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Should I remain in Electrical Engineering?

  1. Oct 15, 2013 #1
    Hello everyone! I am a freshman in electrical engineering and scheduling for next semester is coming up. I chose EE because I loved physics in high school and wanted to go into engineering and had to pick a field at the last minute. The idea of studying applied E&M was/is fascinating. I am having some concerns about whether or not I should remain in electrical engineering. First of all I'm wondering how much of EE is done through computers. I am in intro to C++ right now and am not crazy about computer programming, so lots of programming to come is a turn off. Secondly, I have never tinkered with electronics before and have never studied much into circuitry outside of a math class. Will this lack of an intuitive foundation hurt in the future? Lastly, most of the EE's around me seem to love computers and fill out the stereotype of computer geeks. Also, it's mostly all guys. I do not fall into this category at all (computer guy) as I go out on weekends/watch football/can be found at the gym 3-4 nights a week.

    I love chemistry, physics, environmental science, math, and various other subjects within the humanities. I am not particularly interested in machines/drafting/architecture. On a side note my brother is a senior in ChemE and I would rather not have to take all of the same classes as he did simply because I want to go my own route.

    If anyone could provide an answer to one or all of my questions that would be great.

    TL;DR
    1. I'm not crazy about computers, is EE for me?
    2. I have no experience with electronics/circuits. Will lack of intuitive base hurt?
    3. I'm hoping to have active/outgoing people in the major as well as females! Does this describe EE?
     
  2. jcsd
  3. Oct 15, 2013 #2
    You should consider Geophysics, it has a lot of field work and more guys who enjoy doing that sort of thing. This is the direction I am going.
     
  4. Oct 15, 2013 #3
    Is it possible to get a high paying job with just a BS?
     
  5. Oct 15, 2013 #4
    From what I have heard there are decent paying jobs (40-50k range with a BS) and has a lot of potential to go up. With a MS you have a lot more opportunities available to you and a lot more pay (100k+ range with some year of experience, usually you will be working in the oil field.)
     
  6. Oct 15, 2013 #5
    I wouldn't be so quick to cut out EE. I was attracted to it by E&M and the fact that it was applied math/physics. Computers are just one part of EE and there is absolutely no reason that an EE must enjoy it. Think about it, do all music majors enjoy composition or music history? Do all physics majors enjoy optics?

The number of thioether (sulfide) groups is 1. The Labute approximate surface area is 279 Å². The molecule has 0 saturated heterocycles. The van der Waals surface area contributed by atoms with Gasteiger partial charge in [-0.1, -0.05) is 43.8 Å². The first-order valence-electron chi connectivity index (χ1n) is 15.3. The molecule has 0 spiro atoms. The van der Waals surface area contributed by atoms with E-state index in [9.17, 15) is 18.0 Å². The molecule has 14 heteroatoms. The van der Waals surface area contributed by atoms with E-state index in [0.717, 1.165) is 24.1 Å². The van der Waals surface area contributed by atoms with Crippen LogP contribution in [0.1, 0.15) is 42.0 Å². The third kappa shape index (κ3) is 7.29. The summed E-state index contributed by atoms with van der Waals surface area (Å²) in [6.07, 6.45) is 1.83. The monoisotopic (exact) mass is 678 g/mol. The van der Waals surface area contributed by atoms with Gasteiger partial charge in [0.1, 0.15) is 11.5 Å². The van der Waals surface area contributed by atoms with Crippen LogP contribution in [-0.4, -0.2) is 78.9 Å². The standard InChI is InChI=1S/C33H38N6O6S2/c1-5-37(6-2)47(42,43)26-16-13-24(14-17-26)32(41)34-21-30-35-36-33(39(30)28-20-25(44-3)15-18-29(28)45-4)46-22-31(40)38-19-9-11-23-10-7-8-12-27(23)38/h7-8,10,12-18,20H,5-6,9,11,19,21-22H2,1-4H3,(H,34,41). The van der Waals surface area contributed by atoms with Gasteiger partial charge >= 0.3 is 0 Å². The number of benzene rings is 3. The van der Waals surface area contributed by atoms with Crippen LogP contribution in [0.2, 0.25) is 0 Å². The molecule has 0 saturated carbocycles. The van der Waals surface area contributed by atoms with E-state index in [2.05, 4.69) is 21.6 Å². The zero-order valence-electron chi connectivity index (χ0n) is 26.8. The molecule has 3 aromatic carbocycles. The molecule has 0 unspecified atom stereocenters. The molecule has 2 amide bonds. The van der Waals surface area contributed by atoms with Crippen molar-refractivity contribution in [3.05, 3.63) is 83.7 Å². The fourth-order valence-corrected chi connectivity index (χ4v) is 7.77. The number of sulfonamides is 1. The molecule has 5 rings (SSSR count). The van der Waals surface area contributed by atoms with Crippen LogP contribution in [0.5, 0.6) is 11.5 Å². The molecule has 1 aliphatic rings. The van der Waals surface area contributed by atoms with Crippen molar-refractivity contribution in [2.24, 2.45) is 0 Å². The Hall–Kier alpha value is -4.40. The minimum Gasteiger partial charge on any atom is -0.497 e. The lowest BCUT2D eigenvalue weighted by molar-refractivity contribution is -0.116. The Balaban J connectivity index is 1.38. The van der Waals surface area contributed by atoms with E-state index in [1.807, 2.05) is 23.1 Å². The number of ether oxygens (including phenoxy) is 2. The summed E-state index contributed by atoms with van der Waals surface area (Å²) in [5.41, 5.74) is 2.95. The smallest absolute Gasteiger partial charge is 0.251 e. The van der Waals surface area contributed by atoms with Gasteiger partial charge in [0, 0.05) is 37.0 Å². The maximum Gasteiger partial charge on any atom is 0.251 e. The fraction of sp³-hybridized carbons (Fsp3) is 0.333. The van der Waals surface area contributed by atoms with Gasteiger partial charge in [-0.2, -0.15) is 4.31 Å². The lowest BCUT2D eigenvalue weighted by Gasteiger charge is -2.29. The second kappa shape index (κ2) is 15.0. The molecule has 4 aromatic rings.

If you expect to get an engineering job, you will more than likely have to do some sort of programming. Some jobs require more than others, but in this day you can expect computers to play a role. This doesn't mean you have to have a passion for programming. Look for jobs that require minimal programming, or just learn to enjoy it.

    Depending on your school, I would guess somewhere between half and all of the students in your don't have previous experience. The whole point of college is for you to learn the fundamentals. However, you may find yourself falling behind if you don't start gaining experience outside of class.

    Yes there are plenty of outgoing people in EE. ECPD once defined engineering as:

    The creative application of scientific principles to design or develop structures, machines, apparatus, or manufacturing processes, or works utilizing them singly or in combination.

    It is a field founded off of creativity and to this day is still home for many creative and outgoing people.

    You will find that there aren't many females in relation to males in your EE courses. There is plenty of time to meet girls other than in your classes (where you are supposed to be paying attention). It all comes down to priorities. Can you party on the weekends, workout for hours upon hours, play your game with the girls and pass your classes? It's definitely possible, but the question becomes what is important. Is the difference between understanding your controls course worth bigger muscles? Is it worth staying in on the weekends if you need to study? That's up to you. If you are a very quick learner, maybe you can have all of the above (I know people that did), but at a certain point you won't have enough time in one day and will have to make sacrifices.

    In school I had time to run for about an hour everyday and I usually had a few hours during the week to socialize. If all of this sounds horrible to you, then you may want to switch out of engineering in general, as they are all pretty time consuming (though the girl:guy ratio is better in other engineering fields). I always thought the lack of time was worth having an engineering career.
     
  7. Oct 15, 2013 #6
    Just to clarify, There are plenty of people in EE that are not "computer geeks", work out multiple nights a week, and/or watch football. I notice I didn't explicitly mention that.
     
  8. Oct 15, 2013 #7

    clem

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    Science Advisor

    Take the major you like the best. You can't tell now which major will have the best jobs in 3 or 4 years.
    Keep graduate school a possibility. (You get paid to go to grad school in any science.)
    I was an EE major, which drove me to grad school in physics.
    Now is the time to take what you like best.
     
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